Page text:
"I've said yes to everything," she explains. "The next Laureate will need a lot of energy. I don't think I could do it for more than a year and work full-time in Queen's, with a young family at home. I try to get a day a week with them, just hanging out together – going out for something to eat or going on walks by the sea where we live in Whiteabbey.
"My son has an extraordinary imagination and loves stories and books. I read my favourite books from my childhood to him – we're at a very exciting point in The Hobbit at the minute. He also likes Danny The Champion. My daughter's only in P1 but she has taken to writing really quickly."
Well-travelled, Sinead met her husband in Japan – she lived there and in the "heart-stoppingly beautiful" Waitakere rainforest of West Auckland in New Zealand after she graduated from Trinity College, Dublin. The couple settled in Belfast in 1999 and three years later Sinead was appointed Writer-in-Residence at Queen's University Belfast, where she is currently Reader in Creative Writing at the Seamus Heaney Centre for Poetry.
Like thousands here, she will never forget the moment she received the news of Heaney's death.
"I heard about it by a text from a friend, then the phone started ringing," she recalls quietly. "It was a shock; he went so fast. A lovely way for him to go in a way, rather than lingering in an illness. A blessing maybe. The reaction to his death showed how much he meant to people, how central he was. His funeral was close to a state funeral. He had some dazzling achievements."
Sinead admits she was "stunned" by her own dazzling achievement when she won the TS Eliot prize for poetry in January for her fifth collection Parallax. She has since spent her £15,000 prize money.
"It is all gone! I bought a bigger car, second-hand, because the old one was too tiny for us, and paid off 10% of my mortgage, and gave some away to children in Syria.
"Basic financial security is important to me, with having kids and providing for them, but I'm much more excited by reading a really good poem and leading a fulfilling creative life." Her bucket list includes watching whales in the ocean, visiting Alaska to see the wildlife and mountains, and writing a novel. She's reading Donna Tartt's bestseller Goldfinch at the minute and is "in awe" of anyone who can write to that length.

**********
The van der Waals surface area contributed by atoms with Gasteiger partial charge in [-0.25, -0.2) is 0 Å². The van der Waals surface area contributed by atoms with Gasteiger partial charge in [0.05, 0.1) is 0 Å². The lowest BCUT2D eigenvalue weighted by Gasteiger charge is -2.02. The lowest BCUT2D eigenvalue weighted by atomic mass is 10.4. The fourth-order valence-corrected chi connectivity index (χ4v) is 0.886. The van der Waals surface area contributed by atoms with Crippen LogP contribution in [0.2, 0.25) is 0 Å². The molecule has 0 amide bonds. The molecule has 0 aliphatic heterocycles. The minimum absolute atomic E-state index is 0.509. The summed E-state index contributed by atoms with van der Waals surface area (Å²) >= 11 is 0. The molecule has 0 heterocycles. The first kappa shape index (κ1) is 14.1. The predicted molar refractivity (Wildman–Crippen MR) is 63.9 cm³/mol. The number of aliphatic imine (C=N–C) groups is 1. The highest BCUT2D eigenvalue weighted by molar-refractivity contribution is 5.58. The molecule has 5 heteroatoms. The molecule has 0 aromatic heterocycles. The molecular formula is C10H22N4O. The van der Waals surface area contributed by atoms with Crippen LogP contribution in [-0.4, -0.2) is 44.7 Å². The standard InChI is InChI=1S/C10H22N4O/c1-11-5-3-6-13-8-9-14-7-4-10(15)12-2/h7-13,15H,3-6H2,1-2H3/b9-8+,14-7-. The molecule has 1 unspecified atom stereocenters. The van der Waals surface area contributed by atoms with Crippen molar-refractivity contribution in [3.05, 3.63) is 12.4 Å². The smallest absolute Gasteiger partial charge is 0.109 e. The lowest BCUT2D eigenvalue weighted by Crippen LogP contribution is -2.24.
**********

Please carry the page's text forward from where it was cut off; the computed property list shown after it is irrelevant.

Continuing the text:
A voracious reader as a child, she was encouraged by her English grandmother, Doris Goodwin, who would recite classic poetry to her long before school, and by her "amazing" grandfather Sean Morrissey, who's now 92.
"I was very close to my granny on my mother's side and would always ask her to recite poetry to me. She knew the entire Highwayman; she'd also recite Wordsworth's Daffodils when we went on our long walks, and when I worked with some senior citizens recently for a project called Mapping Memories, most of them could recite the poetry they had memorised at school.
"The school kids and younger people I've worked with this year too are committed and passionate about poetry," she adds.
Belfast City Council is shortly to consider whether to continue the post after such a successful inaugural year. It's clear, though, that Sinead believes it's a vital appointment.
She adds: "It has been a privilege to do this. I've tried to celebrate poetry as much as I can and to connect with hidden Belfast. That hasn't been a hard task as there's such a resurgence in poetry at the moment and so much talent; it's really exciting. I don't know if it's something in the water but there's an incredible tradition of poetry in Northern Ireland, and the work community groups and figures like Ruth Carr do in the arts is amazing."
Mapping Memories, featuring written work by Belfast senior citizens, takes place in the Ulster Hall on Thursday, May 1, www.ulsterhall.co.uk